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Tracheobronchial Adenoid Cystic Carcinoma*: A Clinicopathologic Study of 14 cases

Elizabeth Albers; Thomas Lawrie; James H. Harrell; Eunhee S. Yi
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*From the Departments of Pathology (Drs. Albers and Yi) and Medicine (Drs. Lawrie and Harrell), School of Medicine, University of California San Diego, San Diego, CA.

Correspondence to: Eunhee S. Yi, MD, Department of Pathology, University of California San Diego Medical Center, 200 West Arbor Dr, San Diego, CA 92103-8720; e-mail: jeyi@ucsd.edu



Chest. 2004;125(3):1160-1165. doi:10.1378/chest.125.3.1160
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Study objectives: To investigate the clinicopathologic features of primary tracheobronchial adenoid cystic carcinoma (ACC), and to examine kit protein (CD117) expression, and a possible correlation between the histologic grade and Ki-67 positivity.

Design: Retrospective 10-year study (from 1992 to 2001).

Setting: Referral center for interventional pulmonology.

Patients: Fourteen patients referred to our institution for laser resection of tracheal or endobronchial tumors.

Interventions: Twelve patients were treated primarily by laser resection via bronchoscopy with subsequent radiation therapy. The remaining two patients had tracheal resection with postoperative radiation and radiation therapy alone.

Results: Fourteen patients (5 men and 9 women) had an average age of 44 years at diagnosis (age range, 29 to 57 years). Five of 14 patients were smokers (average smoking history, 28.5 pack-years), 8 were nonsmokers, and the smoking history was unknown in 1 patient. Major symptoms at presentation included cough (57.1%), dyspnea (71.4%), and hoarseness (14.3%). Two patients (14.3%) presented with respiratory failure. Eleven patients (78.6%) had one or more recurrences, and 4 patients (28.6%) had metastases, primarily to the lungs. The average time to either recurrence or metastasis was 4.6 years after the initial diagnosis. Five patients (35.7%), all of whom had recurrences and/or metastasis during the course of their disease, died of their disease (average time, 8.2 years). Thirteen of 13 cases stained for CD117 were positive in the tumor cell cytoplasm with membranous accentuation. Our cases included 8 grade I tumors, 4 grade II tumors, and 2 grade III tumors, which did not correlate with the degree of Ki-67 positivity.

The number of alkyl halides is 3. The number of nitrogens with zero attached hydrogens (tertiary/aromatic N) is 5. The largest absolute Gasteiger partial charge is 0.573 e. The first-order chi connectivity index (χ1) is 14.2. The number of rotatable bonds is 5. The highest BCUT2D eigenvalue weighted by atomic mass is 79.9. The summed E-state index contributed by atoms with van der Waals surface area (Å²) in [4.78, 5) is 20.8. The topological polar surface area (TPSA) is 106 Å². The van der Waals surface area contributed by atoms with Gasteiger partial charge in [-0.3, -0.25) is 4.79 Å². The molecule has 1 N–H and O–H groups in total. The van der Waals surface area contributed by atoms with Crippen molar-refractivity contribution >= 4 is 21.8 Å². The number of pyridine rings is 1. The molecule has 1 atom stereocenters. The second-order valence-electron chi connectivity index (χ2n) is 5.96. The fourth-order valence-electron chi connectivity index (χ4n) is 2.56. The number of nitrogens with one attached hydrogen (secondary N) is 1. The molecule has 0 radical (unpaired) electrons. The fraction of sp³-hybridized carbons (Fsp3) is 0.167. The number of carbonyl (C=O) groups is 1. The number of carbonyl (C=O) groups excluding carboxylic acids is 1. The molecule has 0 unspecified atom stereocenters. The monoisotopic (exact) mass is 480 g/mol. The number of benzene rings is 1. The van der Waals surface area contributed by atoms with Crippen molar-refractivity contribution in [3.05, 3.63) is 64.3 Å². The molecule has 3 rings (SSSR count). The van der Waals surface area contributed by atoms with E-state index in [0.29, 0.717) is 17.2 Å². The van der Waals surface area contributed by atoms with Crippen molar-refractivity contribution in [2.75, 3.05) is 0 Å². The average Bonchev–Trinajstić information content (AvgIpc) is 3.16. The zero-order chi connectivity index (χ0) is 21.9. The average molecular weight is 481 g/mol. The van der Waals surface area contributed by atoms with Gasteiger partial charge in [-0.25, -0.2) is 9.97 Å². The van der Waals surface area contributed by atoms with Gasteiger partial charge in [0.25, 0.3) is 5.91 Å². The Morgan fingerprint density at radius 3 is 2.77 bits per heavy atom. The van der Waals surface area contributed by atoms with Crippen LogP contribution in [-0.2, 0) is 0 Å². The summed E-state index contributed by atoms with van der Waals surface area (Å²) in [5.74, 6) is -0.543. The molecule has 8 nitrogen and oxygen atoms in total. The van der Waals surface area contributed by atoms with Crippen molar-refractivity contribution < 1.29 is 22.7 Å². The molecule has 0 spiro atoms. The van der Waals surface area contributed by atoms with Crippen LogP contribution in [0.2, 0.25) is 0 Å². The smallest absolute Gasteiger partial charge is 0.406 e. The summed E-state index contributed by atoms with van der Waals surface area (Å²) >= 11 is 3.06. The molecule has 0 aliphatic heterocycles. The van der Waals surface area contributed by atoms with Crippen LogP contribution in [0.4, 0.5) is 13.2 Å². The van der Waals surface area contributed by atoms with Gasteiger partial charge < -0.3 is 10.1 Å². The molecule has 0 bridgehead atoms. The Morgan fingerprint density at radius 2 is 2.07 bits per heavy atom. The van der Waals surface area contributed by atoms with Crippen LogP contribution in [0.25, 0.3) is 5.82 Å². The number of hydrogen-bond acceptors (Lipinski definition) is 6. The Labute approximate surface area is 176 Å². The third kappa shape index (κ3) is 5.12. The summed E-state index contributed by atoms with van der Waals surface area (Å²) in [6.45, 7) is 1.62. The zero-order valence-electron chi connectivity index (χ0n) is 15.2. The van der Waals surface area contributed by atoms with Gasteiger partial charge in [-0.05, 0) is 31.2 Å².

Conclusions: Tracheobronchial ACCs in our study were more common in women and nonsmokers who presented with nonspecific respiratory symptoms and followed a clinical course generally comparable to that of tumors in the salivary glands. CD117 expression was present in all cases tested, and Ki-67 stain results did not correlate with the tumor grade.

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